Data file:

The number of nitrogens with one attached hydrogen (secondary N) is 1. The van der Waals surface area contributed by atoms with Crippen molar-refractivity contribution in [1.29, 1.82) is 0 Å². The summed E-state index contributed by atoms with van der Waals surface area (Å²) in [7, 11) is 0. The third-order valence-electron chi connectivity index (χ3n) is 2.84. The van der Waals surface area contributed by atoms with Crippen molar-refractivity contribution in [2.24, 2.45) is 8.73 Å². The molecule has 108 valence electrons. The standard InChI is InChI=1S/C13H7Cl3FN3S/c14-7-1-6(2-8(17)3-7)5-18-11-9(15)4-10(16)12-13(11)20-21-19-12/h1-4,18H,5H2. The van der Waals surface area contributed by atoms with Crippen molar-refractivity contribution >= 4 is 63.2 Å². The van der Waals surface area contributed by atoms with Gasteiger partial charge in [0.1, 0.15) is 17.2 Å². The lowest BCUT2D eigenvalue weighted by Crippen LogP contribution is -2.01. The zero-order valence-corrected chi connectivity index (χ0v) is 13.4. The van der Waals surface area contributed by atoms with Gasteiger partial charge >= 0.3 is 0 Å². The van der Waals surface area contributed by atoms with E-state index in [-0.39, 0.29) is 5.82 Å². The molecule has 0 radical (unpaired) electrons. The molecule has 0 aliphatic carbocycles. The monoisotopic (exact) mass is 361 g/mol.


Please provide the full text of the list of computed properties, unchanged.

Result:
The number of nitrogens with one attached hydrogen (secondary N) is 1. The van der Waals surface area contributed by atoms with Crippen molar-refractivity contribution in [1.29, 1.82) is 0 Å². The summed E-state index contributed by atoms with van der Waals surface area (Å²) in [7, 11) is 0. The third-order valence-electron chi connectivity index (χ3n) is 2.84. The van der Waals surface area contributed by atoms with Crippen molar-refractivity contribution in [2.24, 2.45) is 8.73 Å². The molecule has 108 valence electrons. The standard InChI is InChI=1S/C13H7Cl3FN3S/c14-7-1-6(2-8(17)3-7)5-18-11-9(15)4-10(16)12-13(11)20-21-19-12/h1-4,18H,5H2. The van der Waals surface area contributed by atoms with Crippen molar-refractivity contribution >= 4 is 63.2 Å². The van der Waals surface area contributed by atoms with Gasteiger partial charge in [0.1, 0.15) is 17.2 Å². The lowest BCUT2D eigenvalue weighted by Crippen LogP contribution is -2.01. The zero-order valence-corrected chi connectivity index (χ0v) is 13.4. The van der Waals surface area contributed by atoms with Gasteiger partial charge >= 0.3 is 0 Å². The van der Waals surface area contributed by atoms with E-state index in [-0.39, 0.29) is 5.82 Å². The molecule has 0 radical (unpaired) electrons. The molecule has 0 aliphatic carbocycles. The monoisotopic (exact) mass is 361 g/mol.